The Recession and US Museums
The brunt of the squeeze will be borne disproportionately by operating budgets (exhibition programmes, education programmes, conservation, research and curatorial functions). This is because, short of closure, the fixed costs associated with expanded infrastructure (new buildings, wings etc.) are just that—fixed. It is the need to balance the books from a higher baseline of fixed cost that is causing the pain. The drift is clear: we are entering a period when all but the most privileged and well-connected of art museums are going to come under very real financial constraints and many will be doing so with a weakened safety-net of well-disposed stakeholders. Outside of the restitution of art to Holocaust victims and the occasional censure of miscreants, museums have for the most part shown limited capacity for effective collective action. Industry-wide responses to problems (analogous to those for banks or the automotive industry) would require an appetite for solidarity that does not come naturally, even if the industry found a more willing ear in government.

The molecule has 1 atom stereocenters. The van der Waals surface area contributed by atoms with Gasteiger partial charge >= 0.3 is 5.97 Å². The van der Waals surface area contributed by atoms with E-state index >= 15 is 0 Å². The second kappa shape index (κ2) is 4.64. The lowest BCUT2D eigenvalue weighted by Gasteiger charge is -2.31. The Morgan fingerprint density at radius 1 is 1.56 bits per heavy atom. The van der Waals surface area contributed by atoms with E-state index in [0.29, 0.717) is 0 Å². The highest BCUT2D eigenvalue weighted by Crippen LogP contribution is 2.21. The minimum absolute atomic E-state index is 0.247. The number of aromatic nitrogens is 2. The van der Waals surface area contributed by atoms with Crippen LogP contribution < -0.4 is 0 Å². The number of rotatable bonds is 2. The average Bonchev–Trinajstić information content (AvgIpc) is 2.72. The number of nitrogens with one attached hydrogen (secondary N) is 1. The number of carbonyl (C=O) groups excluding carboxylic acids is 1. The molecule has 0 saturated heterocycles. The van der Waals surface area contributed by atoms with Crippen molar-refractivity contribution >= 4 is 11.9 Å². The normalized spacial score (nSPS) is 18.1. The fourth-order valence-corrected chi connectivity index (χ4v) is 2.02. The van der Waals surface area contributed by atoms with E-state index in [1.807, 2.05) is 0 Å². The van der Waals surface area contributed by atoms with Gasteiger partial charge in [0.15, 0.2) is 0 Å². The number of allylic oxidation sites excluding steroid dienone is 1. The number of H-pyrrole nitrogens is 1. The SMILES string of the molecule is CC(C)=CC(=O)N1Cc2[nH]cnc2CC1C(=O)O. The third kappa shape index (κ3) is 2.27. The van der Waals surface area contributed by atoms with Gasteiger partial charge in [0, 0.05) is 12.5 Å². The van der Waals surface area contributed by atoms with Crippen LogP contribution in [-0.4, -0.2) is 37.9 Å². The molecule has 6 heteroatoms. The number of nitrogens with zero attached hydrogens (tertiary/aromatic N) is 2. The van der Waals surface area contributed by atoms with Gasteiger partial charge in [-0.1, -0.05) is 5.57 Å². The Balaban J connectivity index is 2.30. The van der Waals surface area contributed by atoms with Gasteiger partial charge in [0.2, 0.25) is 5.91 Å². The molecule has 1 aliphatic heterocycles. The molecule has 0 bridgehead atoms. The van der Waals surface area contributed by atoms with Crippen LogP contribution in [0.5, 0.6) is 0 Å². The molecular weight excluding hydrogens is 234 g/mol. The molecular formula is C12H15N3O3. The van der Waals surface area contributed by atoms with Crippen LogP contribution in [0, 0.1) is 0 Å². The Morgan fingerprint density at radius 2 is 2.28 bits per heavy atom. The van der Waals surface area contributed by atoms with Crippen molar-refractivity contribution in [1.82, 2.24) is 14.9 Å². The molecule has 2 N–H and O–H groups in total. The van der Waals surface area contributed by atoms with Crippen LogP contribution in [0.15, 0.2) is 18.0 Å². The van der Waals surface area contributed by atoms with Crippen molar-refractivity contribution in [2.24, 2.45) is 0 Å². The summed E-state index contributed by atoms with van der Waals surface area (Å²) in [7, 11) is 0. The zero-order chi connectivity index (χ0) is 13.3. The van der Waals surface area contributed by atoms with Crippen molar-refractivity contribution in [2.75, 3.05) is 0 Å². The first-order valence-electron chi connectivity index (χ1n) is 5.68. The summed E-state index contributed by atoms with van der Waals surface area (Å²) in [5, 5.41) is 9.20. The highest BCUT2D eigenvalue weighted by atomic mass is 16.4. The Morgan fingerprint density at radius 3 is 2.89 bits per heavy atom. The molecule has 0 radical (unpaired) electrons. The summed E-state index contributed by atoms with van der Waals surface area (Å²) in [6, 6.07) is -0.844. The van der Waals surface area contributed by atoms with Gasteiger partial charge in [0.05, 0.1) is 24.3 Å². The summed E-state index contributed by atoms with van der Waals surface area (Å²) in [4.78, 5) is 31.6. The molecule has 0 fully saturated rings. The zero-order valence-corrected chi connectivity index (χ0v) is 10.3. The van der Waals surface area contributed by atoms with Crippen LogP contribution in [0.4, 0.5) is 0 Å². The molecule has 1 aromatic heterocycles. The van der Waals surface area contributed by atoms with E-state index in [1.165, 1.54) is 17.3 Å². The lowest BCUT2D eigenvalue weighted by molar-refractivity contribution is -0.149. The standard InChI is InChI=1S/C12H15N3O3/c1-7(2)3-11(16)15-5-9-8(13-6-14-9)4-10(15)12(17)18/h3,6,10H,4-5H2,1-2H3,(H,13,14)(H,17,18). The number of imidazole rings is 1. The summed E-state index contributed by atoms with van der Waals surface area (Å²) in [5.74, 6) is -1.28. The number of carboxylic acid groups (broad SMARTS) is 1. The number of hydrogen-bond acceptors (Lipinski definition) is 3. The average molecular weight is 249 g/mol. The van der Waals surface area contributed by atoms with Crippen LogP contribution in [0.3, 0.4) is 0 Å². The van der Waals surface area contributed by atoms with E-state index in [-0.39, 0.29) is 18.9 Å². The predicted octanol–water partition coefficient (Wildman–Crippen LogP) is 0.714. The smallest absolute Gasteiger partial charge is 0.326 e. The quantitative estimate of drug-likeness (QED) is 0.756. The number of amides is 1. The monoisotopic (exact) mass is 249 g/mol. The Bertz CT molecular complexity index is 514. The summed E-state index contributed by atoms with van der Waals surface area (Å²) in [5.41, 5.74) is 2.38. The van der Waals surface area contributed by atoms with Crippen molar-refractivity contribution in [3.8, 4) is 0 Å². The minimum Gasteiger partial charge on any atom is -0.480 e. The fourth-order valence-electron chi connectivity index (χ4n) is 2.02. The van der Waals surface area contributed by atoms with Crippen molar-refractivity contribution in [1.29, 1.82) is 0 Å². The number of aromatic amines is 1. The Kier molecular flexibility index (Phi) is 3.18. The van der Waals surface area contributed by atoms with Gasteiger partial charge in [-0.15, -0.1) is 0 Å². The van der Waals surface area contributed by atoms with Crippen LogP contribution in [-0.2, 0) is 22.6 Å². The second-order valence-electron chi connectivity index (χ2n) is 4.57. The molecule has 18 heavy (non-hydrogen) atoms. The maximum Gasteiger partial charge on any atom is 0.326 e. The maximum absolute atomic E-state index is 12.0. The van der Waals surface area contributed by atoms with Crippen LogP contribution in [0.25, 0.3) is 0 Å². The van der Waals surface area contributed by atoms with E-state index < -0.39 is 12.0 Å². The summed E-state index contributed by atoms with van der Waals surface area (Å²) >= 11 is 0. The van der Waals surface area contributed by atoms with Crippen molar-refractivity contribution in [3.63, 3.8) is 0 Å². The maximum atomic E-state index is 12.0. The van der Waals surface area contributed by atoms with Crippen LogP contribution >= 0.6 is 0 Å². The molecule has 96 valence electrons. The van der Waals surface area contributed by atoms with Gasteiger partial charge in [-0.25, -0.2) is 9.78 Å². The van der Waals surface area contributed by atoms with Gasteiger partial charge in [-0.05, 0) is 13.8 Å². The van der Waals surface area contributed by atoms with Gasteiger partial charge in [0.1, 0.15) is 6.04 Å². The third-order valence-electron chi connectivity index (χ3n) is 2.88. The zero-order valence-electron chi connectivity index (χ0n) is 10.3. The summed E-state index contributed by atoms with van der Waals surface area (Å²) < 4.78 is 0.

Much of the reaction to these trying circumstances will therefore be confined to what individual museums, or small coalitions of museums, can do. Museums’ boards and directors are—quite reasonably, given their central mission of stewardship—highly conservative and, perhaps less reasonably, highly motivated by peer approval. Therefore, radical alternatives to genteel but irrevocable decline—such as merger, relocation, restructuring, resource sharing—are only likely to be contemplated as a last resort when an institution is faced with imminent closure. By that time, solutions are significantly more difficult to implement, as the time, money and organisational will required have been exhausted. As Hegel said, “the owl of Minerva flies at dusk”. It is interesting, if not entirely comfortable, to speculate on some of the fault lines that are likely to grow as the pressure caused by the triangulation of the dark forces of speculative expansion, recession and a diminished civic mandate increases.